The Soviets, interestingly, are not satisfied with an unclassified dialogue which is limited to their own war experience. To them it is so necessary to have an open discussion of submarine problems– in order to develop a high level of war readiness- that even active duty Soviet naval officers and some from the highest ranks are apparently encouraged to write about matters which further their skills in the use of the submarine. Still, they write unclassified in such a disguised fashion that we in the West are likely to discount what the Soviet writers are trying to tell their own naval people. For example; when writing about how Soviet coordinated torpedo attacks should be conducted, the writer will selectively cite unclassified  descriptions  of  U.S. examples published in magazines of the West. The Soviet reader then is apparently expected to recognize that this is for today (even for nuclear submarines) the correct way to conduct a coordinated torpedo attack. A rebuttal to such a description would similarly reflect, selectively, that material which is citable from Western writings which would rebut the coordinated tactics described. Thus the Soviets write copiously and freely about how to improve their submarining. At the same time, we in the West pay little attention to what reads like the ruminations of envious copy-cats. It should be remembered that we in the U.S. paid the same sort of lack of attention before World War II to the occasional Japanese writings which inferred an intentness to gain a mastery of the seas. We, too easily, wrote off the Japanese navy as a service of “copy cats”-doing a poor job of emulating our first-rate u.s. Navy.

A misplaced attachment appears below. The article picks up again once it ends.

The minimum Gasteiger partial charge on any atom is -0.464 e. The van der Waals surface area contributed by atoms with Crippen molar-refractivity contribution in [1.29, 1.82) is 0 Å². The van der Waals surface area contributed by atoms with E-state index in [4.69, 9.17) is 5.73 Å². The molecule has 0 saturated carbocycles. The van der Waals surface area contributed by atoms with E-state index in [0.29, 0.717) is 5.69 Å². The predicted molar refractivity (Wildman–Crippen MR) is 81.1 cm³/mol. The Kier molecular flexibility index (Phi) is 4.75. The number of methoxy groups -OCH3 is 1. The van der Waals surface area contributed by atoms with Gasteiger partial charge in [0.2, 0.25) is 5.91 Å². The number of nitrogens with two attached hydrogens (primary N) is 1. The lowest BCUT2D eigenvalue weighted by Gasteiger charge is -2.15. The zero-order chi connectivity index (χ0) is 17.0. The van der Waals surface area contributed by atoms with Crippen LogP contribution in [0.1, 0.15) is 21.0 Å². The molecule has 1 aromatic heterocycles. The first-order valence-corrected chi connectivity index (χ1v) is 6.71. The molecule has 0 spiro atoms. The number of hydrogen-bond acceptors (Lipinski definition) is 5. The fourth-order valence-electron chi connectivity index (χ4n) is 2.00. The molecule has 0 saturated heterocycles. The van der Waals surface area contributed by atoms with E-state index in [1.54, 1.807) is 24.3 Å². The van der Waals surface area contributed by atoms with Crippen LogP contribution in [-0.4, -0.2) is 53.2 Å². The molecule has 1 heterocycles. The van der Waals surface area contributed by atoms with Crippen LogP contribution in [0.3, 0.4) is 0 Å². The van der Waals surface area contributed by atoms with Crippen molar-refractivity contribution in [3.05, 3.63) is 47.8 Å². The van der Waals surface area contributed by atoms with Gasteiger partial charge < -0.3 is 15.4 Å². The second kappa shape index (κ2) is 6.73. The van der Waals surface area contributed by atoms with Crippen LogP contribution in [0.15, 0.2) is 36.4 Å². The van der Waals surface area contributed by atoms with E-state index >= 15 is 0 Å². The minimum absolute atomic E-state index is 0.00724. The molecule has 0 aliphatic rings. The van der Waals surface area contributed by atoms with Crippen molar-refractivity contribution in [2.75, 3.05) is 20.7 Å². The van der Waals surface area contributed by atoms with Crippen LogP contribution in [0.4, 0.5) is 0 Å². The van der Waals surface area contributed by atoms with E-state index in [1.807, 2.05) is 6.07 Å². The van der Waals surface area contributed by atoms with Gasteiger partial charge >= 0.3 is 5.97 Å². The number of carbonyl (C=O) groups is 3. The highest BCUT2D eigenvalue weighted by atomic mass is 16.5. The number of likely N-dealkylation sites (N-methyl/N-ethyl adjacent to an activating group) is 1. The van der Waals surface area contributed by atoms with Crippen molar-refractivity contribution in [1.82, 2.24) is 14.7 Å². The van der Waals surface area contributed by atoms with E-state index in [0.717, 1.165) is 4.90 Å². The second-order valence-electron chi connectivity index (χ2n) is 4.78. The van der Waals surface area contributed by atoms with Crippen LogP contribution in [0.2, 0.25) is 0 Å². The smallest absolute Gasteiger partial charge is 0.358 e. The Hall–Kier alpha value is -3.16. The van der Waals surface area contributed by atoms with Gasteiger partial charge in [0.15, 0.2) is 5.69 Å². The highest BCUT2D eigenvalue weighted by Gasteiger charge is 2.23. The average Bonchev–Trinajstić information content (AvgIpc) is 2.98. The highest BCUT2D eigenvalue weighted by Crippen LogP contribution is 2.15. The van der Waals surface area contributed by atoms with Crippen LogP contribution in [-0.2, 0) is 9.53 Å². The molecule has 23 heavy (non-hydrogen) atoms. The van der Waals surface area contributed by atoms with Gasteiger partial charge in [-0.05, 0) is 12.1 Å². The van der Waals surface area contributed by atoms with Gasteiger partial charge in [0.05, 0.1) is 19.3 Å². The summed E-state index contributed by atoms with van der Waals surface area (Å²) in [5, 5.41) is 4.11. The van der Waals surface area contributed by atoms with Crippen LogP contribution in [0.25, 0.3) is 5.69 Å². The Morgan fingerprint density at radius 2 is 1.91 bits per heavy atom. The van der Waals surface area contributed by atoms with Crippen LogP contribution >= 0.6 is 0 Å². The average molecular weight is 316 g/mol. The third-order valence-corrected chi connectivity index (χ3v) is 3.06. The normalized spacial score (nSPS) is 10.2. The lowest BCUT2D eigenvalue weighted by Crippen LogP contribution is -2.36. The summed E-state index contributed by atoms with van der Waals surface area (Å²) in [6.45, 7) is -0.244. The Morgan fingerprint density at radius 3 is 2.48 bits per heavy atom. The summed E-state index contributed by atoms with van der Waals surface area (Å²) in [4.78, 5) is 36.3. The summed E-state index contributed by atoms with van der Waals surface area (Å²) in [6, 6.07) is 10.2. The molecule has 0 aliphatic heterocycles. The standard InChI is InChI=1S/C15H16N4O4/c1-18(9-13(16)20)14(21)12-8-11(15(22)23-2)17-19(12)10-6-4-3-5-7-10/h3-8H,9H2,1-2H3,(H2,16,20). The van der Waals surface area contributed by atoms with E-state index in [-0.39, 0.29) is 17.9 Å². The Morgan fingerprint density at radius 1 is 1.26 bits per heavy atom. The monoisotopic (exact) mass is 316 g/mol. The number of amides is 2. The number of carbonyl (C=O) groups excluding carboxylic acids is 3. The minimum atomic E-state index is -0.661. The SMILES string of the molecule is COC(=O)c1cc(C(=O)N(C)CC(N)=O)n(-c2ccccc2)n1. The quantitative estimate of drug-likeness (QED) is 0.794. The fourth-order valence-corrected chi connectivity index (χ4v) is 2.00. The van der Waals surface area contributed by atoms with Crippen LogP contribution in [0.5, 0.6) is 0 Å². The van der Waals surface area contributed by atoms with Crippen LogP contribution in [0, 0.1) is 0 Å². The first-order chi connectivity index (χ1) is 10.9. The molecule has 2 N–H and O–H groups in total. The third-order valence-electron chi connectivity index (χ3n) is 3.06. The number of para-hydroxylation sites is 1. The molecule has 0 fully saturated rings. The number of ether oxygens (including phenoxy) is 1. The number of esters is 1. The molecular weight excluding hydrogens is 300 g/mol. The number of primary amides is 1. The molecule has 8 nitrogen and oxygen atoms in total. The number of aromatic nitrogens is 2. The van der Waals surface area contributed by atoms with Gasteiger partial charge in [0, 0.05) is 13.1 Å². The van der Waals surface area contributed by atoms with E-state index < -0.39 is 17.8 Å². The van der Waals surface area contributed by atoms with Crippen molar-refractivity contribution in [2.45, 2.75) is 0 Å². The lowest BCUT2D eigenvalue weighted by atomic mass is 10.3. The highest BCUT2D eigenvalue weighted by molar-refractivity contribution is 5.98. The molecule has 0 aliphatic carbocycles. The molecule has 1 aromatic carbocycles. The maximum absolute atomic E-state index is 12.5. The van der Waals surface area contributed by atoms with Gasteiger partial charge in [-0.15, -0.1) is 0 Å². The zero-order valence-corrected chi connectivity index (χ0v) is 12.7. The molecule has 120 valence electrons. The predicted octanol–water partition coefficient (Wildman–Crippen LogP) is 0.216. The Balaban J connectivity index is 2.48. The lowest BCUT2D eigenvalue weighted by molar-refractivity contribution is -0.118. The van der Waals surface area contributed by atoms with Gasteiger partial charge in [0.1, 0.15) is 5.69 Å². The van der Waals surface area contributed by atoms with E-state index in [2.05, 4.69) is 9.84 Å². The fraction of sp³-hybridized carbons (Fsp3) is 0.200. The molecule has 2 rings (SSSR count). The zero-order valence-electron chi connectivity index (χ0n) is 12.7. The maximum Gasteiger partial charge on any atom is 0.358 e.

More than 40 years later there still seems to be a tendency to believe that if the enemy doesn’t do it our way, he’s not being very smart or efficient.

This is not to say that  it is desirable or recommended to use the Soviets’ technique foropen writing about military subjects. Hut the considerable volume of their unclassified writings suggests a desirability to have an active open dialogue on the art of war– mainly because of the rapidly changing nature of warfare with the advent of new technology. Submarining is in a state of flux and seems to require a lot of thinking and discussion to make it best applicable to today’ s warfare. And it does seem possible to have an unclassified useful dialogue in the Review which can of fer much to today’ s submarine profession. Historically sound principles of war which can be applied to today’s submarine operations can be discussed. Similarly, fighting philosophies derived from personal war experience as well as from the writings of warriors of the past– the Musashi-type of wisdom– can be useful reminders for developing today’s tactics. Showing how the oceans can be made more opaque to enemy ASW forces by skillful use of the ocean’s anomalies should be a profitable area. And, recognizing the distinctive differences in the environments of war– for nuclear war, war under the ice, shallow waters, third power wars, etc.– can help alert submarine commands to the varying submarine problems likely to be encountered.

The creativity of today’ s very intelligent submariners in promoting the art of submarining can, it seems, be put into high gear with what appears to be an increasing thrust by the Review to produce stimulating articles.